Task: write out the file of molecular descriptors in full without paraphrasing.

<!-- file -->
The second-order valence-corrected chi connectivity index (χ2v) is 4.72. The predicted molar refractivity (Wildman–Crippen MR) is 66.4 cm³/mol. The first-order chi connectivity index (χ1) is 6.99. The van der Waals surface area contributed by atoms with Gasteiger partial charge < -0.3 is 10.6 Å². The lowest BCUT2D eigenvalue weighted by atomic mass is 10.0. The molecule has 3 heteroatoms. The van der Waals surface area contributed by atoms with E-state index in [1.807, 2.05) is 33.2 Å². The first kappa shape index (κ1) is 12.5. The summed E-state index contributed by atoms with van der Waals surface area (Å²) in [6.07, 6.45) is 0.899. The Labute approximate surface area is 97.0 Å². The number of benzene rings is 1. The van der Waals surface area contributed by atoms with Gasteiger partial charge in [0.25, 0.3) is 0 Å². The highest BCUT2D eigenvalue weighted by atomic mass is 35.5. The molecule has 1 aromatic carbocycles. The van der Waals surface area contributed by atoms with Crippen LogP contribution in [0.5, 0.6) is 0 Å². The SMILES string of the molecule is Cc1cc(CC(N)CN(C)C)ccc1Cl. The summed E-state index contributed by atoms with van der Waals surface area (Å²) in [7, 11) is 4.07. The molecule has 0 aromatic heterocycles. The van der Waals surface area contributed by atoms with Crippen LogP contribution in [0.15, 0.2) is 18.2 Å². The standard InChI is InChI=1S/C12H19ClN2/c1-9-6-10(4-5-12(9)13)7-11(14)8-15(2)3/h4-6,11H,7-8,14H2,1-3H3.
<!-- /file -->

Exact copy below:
The second-order valence-corrected chi connectivity index (χ2v) is 4.72. The predicted molar refractivity (Wildman–Crippen MR) is 66.4 cm³/mol. The first-order chi connectivity index (χ1) is 6.99. The van der Waals surface area contributed by atoms with Gasteiger partial charge < -0.3 is 10.6 Å². The lowest BCUT2D eigenvalue weighted by atomic mass is 10.0. The molecule has 3 heteroatoms. The van der Waals surface area contributed by atoms with E-state index in [1.807, 2.05) is 33.2 Å². The first kappa shape index (κ1) is 12.5. The summed E-state index contributed by atoms with van der Waals surface area (Å²) in [6.07, 6.45) is 0.899. The Labute approximate surface area is 97.0 Å². The number of benzene rings is 1. The van der Waals surface area contributed by atoms with Gasteiger partial charge in [0.25, 0.3) is 0 Å². The highest BCUT2D eigenvalue weighted by atomic mass is 35.5. The molecule has 1 aromatic carbocycles. The van der Waals surface area contributed by atoms with Crippen LogP contribution in [0.5, 0.6) is 0 Å². The SMILES string of the molecule is Cc1cc(CC(N)CN(C)C)ccc1Cl. The summed E-state index contributed by atoms with van der Waals surface area (Å²) in [7, 11) is 4.07. The molecule has 0 aromatic heterocycles. The van der Waals surface area contributed by atoms with Crippen LogP contribution in [0.15, 0.2) is 18.2 Å². The standard InChI is InChI=1S/C12H19ClN2/c1-9-6-10(4-5-12(9)13)7-11(14)8-15(2)3/h4-6,11H,7-8,14H2,1-3H3.